As a recitalist and chamber musician, he has been heard in many of America's principal concert halls and, during the summers, at festivals in Taos, Norfolk, Banff, and the Evian Festival in France. An enthusiastic proponent of contemporary music, he recently appeared in recital at Carnegie Hall with composers Lukas Foss, Ned Rorem, and Daron Hagen. He can be heard in recordings on the ARSIS label.
Mr. La Rue is a graduate of the Curtis Institute of Music and New England Conservatory of Music and he also attended Indiana University and the Juilliard School. his teachers have included such noted cellists as Bernard Greenhouse, Janos Starker, Aldo Parisot, Tsuyoshi Tsutsumi, David Soyer, and Laurence Lesser.
Robert La Rue was born in Washington, D.C., grew up in the Midwest, and currently lives in New York City.
Vern Sielert joined the Baylor University music faculty in 1993 as Instructor of Jazz Ensembles. He holds Bachelor of Music, Bachelor of Music Education, and Master of Music degrees from the University of North Texas, and he has taught as a graduate assistant at UNT and as an instructor of applied trumpet in the Richardson Independent School District, Texas.
In addition to his teaching responsibilities, he enjoys a busy career as a trumpeter, both in live concert performances an in the recording studio. Among the many artists with whom he has collaborated are Louis Bellson, Dave Brubeck, Rosemary Clooney, Freddie Hubbard, the Kingston Trio, Maureen McGovern, Marvin Stamm, Doc Severinson, Toni Tennile,and Roger Williams.
Mr. Sielert is also a succesful composer and arranger, and he currently serves as conductor of the Waco Jazz Orchestra.
Michael Haithcock was appointed Director of Bands at Baylor University in 1982 - four years after joining the university's music faculty. He is also Professor of Conducting and serves as conductor of the acclaimed Baylor Wind Ensemble as well as the faculty-student new music ensemble, Spectrum. In addition, he is responsible for the graduate program in wind conducting and administers Baylor's diverse collegiate band program.
He is the recipient of the 1993-94 Outstanding Creative Artist Award from Baylor University and the 1996 Oustanding Alumnus Award from East Carolina University. In 1995, he became one of the youngest persons ever to be elected to memebership in the prestigious American Bandmasters Association.
Mr. Haitchock has gained national recognition as an innovative teacher and conductor through his frequent appearances across the country. His contributions to the field of conducting pedaogoy place him in constant demand as a resource person for band symphonies, festivals, and workshops.
A graduate of East Carolina University (BME) and Baylor University (MM), Michael Haithcock has done additional study at a variety of conducting workshops, including the Herbert Blomstedt Orchestral Conducting Institute. His articles on conducting and wind literature have been published by The Instrumentalist, The School Musician, and The Southwest Music Educator.
Baylor University Wind Ensemble
The Baylor University Wind Ensemble, organized in 1972, is guided by a philosphy which seeks to expose students and its audiences to the highest quality music written for wind instruments, representing all periods of music history. Typically, a concert season will present selections ranging from music by Renasissance masters to the most recent prize-winning composers.
The Wind Ensemble also hosts living composers in rehearsal and performance - to provide interaction regarding the creative process that makes music a living art form. Today's foremost British composer, Sir Michael Tippott, entrusted to the Baylor University Wind Ensemble the world premiere of his 1993 work, Triumph: A Paraphrase on the Mask of Time.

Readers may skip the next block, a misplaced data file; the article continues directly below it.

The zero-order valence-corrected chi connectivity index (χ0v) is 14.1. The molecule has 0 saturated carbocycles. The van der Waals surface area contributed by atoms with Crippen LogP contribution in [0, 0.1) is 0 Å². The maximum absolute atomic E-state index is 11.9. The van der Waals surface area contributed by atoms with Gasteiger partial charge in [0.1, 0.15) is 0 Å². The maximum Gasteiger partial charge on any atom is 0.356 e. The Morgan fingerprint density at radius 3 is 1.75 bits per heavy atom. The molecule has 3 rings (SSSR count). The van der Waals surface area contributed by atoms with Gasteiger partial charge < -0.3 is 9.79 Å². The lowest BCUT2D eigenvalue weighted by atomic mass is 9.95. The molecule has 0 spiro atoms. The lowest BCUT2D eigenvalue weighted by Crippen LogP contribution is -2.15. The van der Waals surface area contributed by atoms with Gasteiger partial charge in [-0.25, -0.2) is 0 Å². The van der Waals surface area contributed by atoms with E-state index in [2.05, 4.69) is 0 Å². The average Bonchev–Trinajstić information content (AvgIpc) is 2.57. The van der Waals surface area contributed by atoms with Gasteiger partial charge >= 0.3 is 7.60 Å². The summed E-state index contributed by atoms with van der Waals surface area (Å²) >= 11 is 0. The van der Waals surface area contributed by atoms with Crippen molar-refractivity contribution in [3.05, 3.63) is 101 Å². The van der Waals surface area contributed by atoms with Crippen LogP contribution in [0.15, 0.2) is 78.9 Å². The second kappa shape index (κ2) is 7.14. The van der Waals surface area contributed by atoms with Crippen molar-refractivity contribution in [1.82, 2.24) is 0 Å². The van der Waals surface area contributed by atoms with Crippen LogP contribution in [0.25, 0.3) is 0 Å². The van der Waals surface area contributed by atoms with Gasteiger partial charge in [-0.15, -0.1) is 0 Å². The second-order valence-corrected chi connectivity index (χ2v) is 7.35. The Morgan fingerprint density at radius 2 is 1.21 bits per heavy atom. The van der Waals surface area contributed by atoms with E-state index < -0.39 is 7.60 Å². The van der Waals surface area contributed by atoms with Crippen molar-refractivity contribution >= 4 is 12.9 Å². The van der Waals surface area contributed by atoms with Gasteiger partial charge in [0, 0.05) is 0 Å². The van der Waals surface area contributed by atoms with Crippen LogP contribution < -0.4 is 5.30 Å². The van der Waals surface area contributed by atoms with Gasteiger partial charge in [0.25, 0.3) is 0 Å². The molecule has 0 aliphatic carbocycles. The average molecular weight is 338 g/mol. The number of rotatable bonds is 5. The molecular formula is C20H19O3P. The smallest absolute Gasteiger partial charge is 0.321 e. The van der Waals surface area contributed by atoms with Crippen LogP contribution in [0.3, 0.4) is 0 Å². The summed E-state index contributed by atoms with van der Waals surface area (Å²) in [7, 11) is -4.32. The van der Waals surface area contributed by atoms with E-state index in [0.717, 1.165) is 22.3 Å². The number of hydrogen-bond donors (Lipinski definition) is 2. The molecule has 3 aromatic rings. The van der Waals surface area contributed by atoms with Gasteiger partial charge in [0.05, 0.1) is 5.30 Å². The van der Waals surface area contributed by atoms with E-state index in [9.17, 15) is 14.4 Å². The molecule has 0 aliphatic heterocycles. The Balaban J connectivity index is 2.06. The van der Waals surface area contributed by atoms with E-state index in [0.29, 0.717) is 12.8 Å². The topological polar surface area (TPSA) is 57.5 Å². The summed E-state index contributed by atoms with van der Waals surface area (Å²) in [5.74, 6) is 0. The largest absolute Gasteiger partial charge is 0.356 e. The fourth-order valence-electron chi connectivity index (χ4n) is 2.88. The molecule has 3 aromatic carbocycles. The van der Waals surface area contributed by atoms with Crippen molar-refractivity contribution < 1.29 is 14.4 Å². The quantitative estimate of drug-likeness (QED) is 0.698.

Compact disc releases by the Baylor University Wind Ensemble have elicited rave reviews. Winds Magazine, Journal of the British Association of Symphonic Bands and Wind Ensembles, wrote: "It is compositions and execution of this calibre which ought to be available worldwide on major record labels, to be reviewed in our most prestigious general journals, to impress the wind band on the consciousness of the musical establishment."
|Erin Cooper||Michelle Acton||Norman Gamboa|
|Rachel Guagliardo||Eli Gonzalez||Mark Turner|
|Kristine Haverlah||Vanessa Hasbrook||Tuba|
|Jenniger Robertson||Jason Warren||David Kirven|
|Kelli Urban||Horn||Angelo Munzo|
|Jennifer Zavala||Janet Boyce||Adam Powell|
|Emily Helvering||David Heyde||Greg Apple|
|Dennis Hopson||Eric Overholt||Brad Bryant|
|Season Summers||Becky Peterson||Nicole Huerta|
|Gary West||Katie Walden||Daren Pfeifer|
|Aaron Cummings||Vincent Cantú||Bob Roche|
|Erica France||Oscar Garcia||Brian Zator|
|Elizandro Garcia||Kenneth Howard||Piano / Celeste|
|Jonathon Guist||Sara Jones||Laura Richling|
|Kerry Marsack||Barry Kraus||Double Bass|
|Jun Qian||Susan Lader||Charles Federle|
|Roel Rodriquez||Andy Ochs||Vincent Bryce|
|David Famiano||David Barnes|
|Michael Garza||Jeff Flint|
|Jenny Kress||Eric Newsome|
|Darla McBryde||Nathan Wood|
|This recording was produced with the generous support of the David and Mitzi Scott Family of Houston Texas, and the Baylor University School of Music, Dr. Marvin Lam, Dean.|
|John E. Milam, Bob Neil|
Assistant Recording Engineers:
|Michael Haithcock, Daron Hagen|
|Ed Powell, Mark Turner|
Editing & Mastering:
|Robert Schuneman, ARSIS Audio, Boston MA|
|E.C. Schirmer Music Company, a division of ECS Publishing, Boston, MA|
|November 16, 1997|
Concerto for Flügelhorn and Wind Ensemble:
|September 30, 1997|
Sennets, Cortege and Tucketts:
|October 1, 1997|
Concerto for Cello and Wind Ensemble:
|November 17, 1997|
Bob Neil Custom Microphones (primary pair)
Neumann U67, Telefunken U47 provided by Paul Concilio (solo microphones)
Modified Omega omni pair (ambient room microphones)